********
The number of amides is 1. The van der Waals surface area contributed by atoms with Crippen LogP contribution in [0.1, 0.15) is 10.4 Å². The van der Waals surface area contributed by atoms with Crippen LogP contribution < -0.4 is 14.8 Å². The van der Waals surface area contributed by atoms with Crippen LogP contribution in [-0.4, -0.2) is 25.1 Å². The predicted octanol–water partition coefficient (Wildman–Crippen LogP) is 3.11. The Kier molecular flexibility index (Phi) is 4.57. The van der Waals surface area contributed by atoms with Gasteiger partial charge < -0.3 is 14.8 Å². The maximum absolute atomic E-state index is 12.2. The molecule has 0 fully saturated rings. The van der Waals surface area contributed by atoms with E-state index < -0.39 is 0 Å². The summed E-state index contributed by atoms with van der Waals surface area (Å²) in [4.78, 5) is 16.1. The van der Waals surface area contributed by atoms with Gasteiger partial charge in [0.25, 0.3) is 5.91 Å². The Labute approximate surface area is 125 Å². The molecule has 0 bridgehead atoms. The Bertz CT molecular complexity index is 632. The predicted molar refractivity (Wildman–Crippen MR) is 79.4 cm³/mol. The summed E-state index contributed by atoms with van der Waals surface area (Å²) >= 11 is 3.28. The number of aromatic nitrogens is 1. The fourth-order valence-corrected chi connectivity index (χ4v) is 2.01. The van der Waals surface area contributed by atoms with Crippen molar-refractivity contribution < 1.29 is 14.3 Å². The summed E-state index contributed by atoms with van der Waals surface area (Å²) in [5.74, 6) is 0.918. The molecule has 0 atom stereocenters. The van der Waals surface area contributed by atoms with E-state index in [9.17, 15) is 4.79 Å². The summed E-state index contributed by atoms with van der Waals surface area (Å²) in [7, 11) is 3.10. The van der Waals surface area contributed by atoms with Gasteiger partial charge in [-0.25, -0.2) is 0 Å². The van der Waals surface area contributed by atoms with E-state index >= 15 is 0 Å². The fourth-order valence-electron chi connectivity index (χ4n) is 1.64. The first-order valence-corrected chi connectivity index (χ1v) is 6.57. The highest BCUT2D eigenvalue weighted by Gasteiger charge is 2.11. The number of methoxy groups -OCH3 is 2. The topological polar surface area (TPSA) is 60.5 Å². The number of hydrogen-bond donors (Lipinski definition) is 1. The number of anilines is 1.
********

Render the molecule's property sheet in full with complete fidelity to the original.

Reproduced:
The number of amides is 1. The van der Waals surface area contributed by atoms with Crippen LogP contribution in [0.1, 0.15) is 10.4 Å². The van der Waals surface area contributed by atoms with Crippen LogP contribution < -0.4 is 14.8 Å². The van der Waals surface area contributed by atoms with Crippen LogP contribution in [-0.4, -0.2) is 25.1 Å². The predicted octanol–water partition coefficient (Wildman–Crippen LogP) is 3.11. The Kier molecular flexibility index (Phi) is 4.57. The van der Waals surface area contributed by atoms with Gasteiger partial charge < -0.3 is 14.8 Å². The maximum absolute atomic E-state index is 12.2. The molecule has 0 fully saturated rings. The van der Waals surface area contributed by atoms with E-state index < -0.39 is 0 Å². The summed E-state index contributed by atoms with van der Waals surface area (Å²) in [4.78, 5) is 16.1. The van der Waals surface area contributed by atoms with Gasteiger partial charge in [0.25, 0.3) is 5.91 Å². The Labute approximate surface area is 125 Å². The molecule has 0 bridgehead atoms. The Bertz CT molecular complexity index is 632. The predicted molar refractivity (Wildman–Crippen MR) is 79.4 cm³/mol. The summed E-state index contributed by atoms with van der Waals surface area (Å²) >= 11 is 3.28. The number of aromatic nitrogens is 1. The fourth-order valence-corrected chi connectivity index (χ4v) is 2.01. The van der Waals surface area contributed by atoms with Crippen molar-refractivity contribution < 1.29 is 14.3 Å². The summed E-state index contributed by atoms with van der Waals surface area (Å²) in [5.74, 6) is 0.918. The molecule has 0 atom stereocenters. The van der Waals surface area contributed by atoms with E-state index in [9.17, 15) is 4.79 Å². The summed E-state index contributed by atoms with van der Waals surface area (Å²) in [7, 11) is 3.10. The van der Waals surface area contributed by atoms with Gasteiger partial charge in [-0.25, -0.2) is 0 Å². The van der Waals surface area contributed by atoms with E-state index >= 15 is 0 Å². The fourth-order valence-electron chi connectivity index (χ4n) is 1.64. The first-order valence-corrected chi connectivity index (χ1v) is 6.57. The highest BCUT2D eigenvalue weighted by Gasteiger charge is 2.11. The number of methoxy groups -OCH3 is 2. The topological polar surface area (TPSA) is 60.5 Å². The number of hydrogen-bond donors (Lipinski definition) is 1. The number of anilines is 1.